Do you dread sending your students on the bus at the end of the day because you know that it is going to be a disaster?


I don't know about you, but some days I dread sending my students home at the end of the day because I know that the bus ride is not going to be a pleasant one (for a multitude of reasons). But what can we as teachers do to help the bus drivers do their miraculous job (a job that you couldn't pay me enough money to do!) Well, one Reading Council helped a school find a solution by trying something a little different.

Amity, Oregon is a small school located within the boundaries of the Vineyard Valley Reading Council. The Amity School District is a rural school with students that ride the bus from all over and some ride for over an hour each way! (Again, thank goodness for our bus drivers!) In order to make the bus ride a little more palatable, the teachers paired with Vineyard Valley Reading Council to create book bags that would be housed on the bus. They roped in one willing bus driver, who was willing to try new things. When that was agreed upon, off they went on this new adventure together.

With all participants willing to give it a try, the teachers got together with donated fabric and people with sewing skills to create some darling bags that housed 3 different grade ranges of books (K-2, 3-7, 8-12).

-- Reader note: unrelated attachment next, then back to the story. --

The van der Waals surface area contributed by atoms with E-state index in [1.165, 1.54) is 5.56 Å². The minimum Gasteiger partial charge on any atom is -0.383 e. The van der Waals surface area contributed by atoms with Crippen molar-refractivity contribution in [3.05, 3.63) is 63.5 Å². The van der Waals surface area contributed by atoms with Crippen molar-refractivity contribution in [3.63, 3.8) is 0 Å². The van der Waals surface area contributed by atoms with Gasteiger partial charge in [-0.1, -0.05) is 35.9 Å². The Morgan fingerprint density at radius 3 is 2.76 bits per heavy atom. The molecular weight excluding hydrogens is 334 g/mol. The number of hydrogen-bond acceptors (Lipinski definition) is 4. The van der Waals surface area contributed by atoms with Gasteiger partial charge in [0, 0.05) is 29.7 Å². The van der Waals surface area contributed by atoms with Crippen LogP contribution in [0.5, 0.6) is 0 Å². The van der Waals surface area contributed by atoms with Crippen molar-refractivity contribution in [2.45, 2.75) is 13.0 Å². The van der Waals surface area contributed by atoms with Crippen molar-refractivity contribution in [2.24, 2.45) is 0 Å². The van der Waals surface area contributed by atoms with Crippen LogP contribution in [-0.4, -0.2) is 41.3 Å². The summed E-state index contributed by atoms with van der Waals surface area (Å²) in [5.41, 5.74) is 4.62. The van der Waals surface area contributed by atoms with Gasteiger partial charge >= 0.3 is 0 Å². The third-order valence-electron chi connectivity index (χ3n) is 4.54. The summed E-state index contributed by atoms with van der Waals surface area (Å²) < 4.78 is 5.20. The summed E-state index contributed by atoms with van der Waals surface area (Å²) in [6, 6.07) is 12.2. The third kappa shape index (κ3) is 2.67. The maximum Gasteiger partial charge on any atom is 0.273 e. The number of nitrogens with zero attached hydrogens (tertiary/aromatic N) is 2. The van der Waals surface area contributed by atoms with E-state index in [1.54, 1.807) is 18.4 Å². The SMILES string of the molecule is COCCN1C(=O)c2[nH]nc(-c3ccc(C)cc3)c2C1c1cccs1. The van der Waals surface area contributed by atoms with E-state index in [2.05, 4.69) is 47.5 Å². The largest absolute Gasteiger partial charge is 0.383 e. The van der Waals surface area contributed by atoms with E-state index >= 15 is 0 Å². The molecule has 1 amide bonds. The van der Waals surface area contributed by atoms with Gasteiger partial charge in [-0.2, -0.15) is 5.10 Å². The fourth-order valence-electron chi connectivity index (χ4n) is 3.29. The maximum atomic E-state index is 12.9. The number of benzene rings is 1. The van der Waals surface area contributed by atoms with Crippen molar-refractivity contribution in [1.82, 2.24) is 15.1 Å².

The making of the books bags in action. Who in your circle has some sewing skill that can help with this? 

Jen Schulze- Vice President; Vineyard Valley Reading Council.

 

 

What a great use of vinyl to label each of the bags. 

Once the bags were made and labeled, now came the fun part… deciding what books to put in!

Diana Sohn loading up the bus bags with books.

Once they were created, labeled and stuffed, it was then time to ship them off to the bus. The bus driver was in need of a system in which the students were able to access the books, so she had an older student volunteer to pass the books back and be in charge of making sure they were returned to the correct spot when the students got off the bus. She also needed a crate with a lid to keep the bags in so that when the bus went around corners the books wouldn't go flying. 

 

They tried a couple of different crates, but the one with a lid worked the best for this rural bus driver.

A group of responsible 5th graders are in charge of checking the bags for any issues or needs. When that is communicated, the bags are refilled. What a great opportunity to fill it with books that the students have book talked the week before!

This system has grown in Amity to include all six of their busses. The district has yet to see a reduction in bus behavior referrals using this system because it was only one bus.  The bus driver did report that the students were happier, less whining and bickering.There has been chatter amongst other teachers in neighboring districts to see if they can use this system with some of their bus drivers. Would this be a viable option at your school? What a wonderful opportunity to make friends with your bus drivers. Again, that is a job that you could not pay me enough to do. Try this with one willing bus driver to see if it works. After all, the journey to progress starts with one baby step (and a bus driver who is willing to try anything!). The books were $1 deal books purchased through Scholastic Dollar Books Website

If you are interested in making these bags, contact Diana Sohn. She can send you in the right direction. Happy reading!

 

 

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